By JACK WEATHERLY
Eleven foreign nationals arrested Feb. 22 in raids at Jackson and Meridian area restaurants by agents of the U.S. Immigration and Customs Enforcement agency have pleaded guilty, or in one case await a plea hearing, to violating the federal Re-entry of Deported or Removed Alien act.
They are among 55 foreign nationals who were arrested by ICE agents at eight Asian restaurants.
The others were sent to the ICE Detention Facility in Jena, La.,and were not prosecuted but simply deported because they had not previously been formally ordered to leave the United States, said Jackson lawyer Carlos Tanner.
Tanner is the court-appointed attorney for Marcelino Gregorio-Hernandez, who pleaded guilty.
Calls to Dennis Joiner, federal public defender for South Mississippi, were not returned.
Gregorio-Hernandez and other detainees have been kept at the Madison County Detention Center, as there is no there is no federal pretrial facility in the court’s district, Tanner said in a telephone interview Tuesday.
“It looks like Ichiban is still alive and well,” Tanner said of one of the eight restaurants from which ICE agents took employees into custody.
“Looks to me like nobody is willing to go after somebody who is really benefiting from this,” Tanner said.
The restaurants in the metro area are: three Ichiban Chinese restaurants, two in Flowood and one in Pearl; China Buffet in Pearl; Red Samurai in Madison, and Hibachi Express in Clinton.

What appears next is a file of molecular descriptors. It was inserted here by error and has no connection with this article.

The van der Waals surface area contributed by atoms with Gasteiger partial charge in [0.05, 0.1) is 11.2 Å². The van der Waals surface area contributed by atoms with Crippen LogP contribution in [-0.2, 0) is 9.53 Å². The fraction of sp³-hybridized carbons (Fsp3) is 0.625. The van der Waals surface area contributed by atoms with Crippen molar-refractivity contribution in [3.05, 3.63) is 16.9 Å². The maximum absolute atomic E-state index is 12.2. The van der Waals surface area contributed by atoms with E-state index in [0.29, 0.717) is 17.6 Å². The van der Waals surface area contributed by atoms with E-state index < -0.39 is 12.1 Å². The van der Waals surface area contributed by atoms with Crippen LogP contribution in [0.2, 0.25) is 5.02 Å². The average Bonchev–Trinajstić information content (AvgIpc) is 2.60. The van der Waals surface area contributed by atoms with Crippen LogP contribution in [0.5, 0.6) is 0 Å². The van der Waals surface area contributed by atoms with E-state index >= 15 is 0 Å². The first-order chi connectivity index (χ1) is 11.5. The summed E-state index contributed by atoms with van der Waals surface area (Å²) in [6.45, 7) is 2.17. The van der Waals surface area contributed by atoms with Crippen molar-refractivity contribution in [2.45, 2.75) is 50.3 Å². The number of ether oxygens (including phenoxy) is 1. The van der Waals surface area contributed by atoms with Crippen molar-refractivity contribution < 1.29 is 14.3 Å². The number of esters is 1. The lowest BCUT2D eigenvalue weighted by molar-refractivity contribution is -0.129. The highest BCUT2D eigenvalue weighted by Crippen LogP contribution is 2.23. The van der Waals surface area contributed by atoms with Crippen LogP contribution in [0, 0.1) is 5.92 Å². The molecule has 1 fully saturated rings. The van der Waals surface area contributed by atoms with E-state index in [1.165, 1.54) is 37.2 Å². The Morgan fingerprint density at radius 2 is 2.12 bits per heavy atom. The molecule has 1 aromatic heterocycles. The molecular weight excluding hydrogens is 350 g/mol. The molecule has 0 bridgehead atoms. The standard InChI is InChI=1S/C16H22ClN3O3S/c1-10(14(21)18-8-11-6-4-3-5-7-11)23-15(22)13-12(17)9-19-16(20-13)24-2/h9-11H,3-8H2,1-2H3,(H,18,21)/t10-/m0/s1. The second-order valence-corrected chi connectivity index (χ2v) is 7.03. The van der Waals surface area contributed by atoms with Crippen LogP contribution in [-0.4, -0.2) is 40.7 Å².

In Meridian, the restaurants are Sake Sushi and China II.
The case comes at a time when a number of cities in the U.S. are declaring themselves to be “sanctuaries” vowing not to cooperate with the federal government, which, the cities contend, is overreaching the Constitution.
The Mississippi Legislature passed a bill, signed by Gov. Phil Bryant in March, that states that cities, state agencies and public colleges cannot be prevented from asking about someone’s immigration status.
California and San Francisco officials are suing the Trump administration, alleging federal threats to withhold funding from “sanctuary cities” are unconstitutional and violate the rights of residents, according to The Los Angeles Times.
The Trump administration has warned that cities that resist federal enforcement of immigration laws will have some federal funding withheld.
Those pleading guilty in Mississippi stand to serve up to two years in prison and pay a fine of up to $250,000, according to U.S. Code 8 1326 (a)(1).
The 11 detainees were indicted in federal court on March 21.
The office of acting U.S. Attorney for South Mississippi Harold Brittain released the names of those who pleaded guilty. Their countries of origin were not released by the court. Those who have already pleaded guilty are as follows.
Juan Silvestre-Lopez, Marcelino Gregorio-Hernandez, Gabriel Gomez-Hernandez, Romelio Chilel-Vicente, Oscar Aguilar-Santis, Andres Diego-Santizo, Daniel Lopez-Vicente, Gaspar Pablo-Santizo, Fransisco Miguel Mateo and Jose Carmelo-Pablo. The plea hearing for Avimael Garcia-Calvo is scheduled for this week.
Sentencing for all will begin this month and continue into October.